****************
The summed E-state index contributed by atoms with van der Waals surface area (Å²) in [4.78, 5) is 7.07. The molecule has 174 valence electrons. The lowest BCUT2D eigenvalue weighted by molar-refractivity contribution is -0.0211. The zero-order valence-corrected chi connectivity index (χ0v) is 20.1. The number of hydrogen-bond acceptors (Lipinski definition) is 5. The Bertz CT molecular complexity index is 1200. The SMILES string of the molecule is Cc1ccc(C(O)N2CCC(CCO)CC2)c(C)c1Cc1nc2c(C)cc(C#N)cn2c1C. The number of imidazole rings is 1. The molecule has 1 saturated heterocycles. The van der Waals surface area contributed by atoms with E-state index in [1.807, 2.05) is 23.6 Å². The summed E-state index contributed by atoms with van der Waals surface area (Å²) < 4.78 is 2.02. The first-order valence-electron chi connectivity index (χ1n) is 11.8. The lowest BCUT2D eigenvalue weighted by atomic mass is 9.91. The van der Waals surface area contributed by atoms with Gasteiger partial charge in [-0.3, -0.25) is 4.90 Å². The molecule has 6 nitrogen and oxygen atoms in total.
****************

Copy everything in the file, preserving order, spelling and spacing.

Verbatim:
The summed E-state index contributed by atoms with van der Waals surface area (Å²) in [4.78, 5) is 7.07. The molecule has 174 valence electrons. The lowest BCUT2D eigenvalue weighted by molar-refractivity contribution is -0.0211. The zero-order valence-corrected chi connectivity index (χ0v) is 20.1. The number of hydrogen-bond acceptors (Lipinski definition) is 5. The Bertz CT molecular complexity index is 1200. The SMILES string of the molecule is Cc1ccc(C(O)N2CCC(CCO)CC2)c(C)c1Cc1nc2c(C)cc(C#N)cn2c1C. The number of imidazole rings is 1. The molecule has 1 saturated heterocycles. The van der Waals surface area contributed by atoms with E-state index in [1.807, 2.05) is 23.6 Å². The summed E-state index contributed by atoms with van der Waals surface area (Å²) < 4.78 is 2.02. The first-order valence-electron chi connectivity index (χ1n) is 11.8. The lowest BCUT2D eigenvalue weighted by atomic mass is 9.91. The van der Waals surface area contributed by atoms with Gasteiger partial charge in [-0.3, -0.25) is 4.90 Å². The molecule has 6 nitrogen and oxygen atoms in total.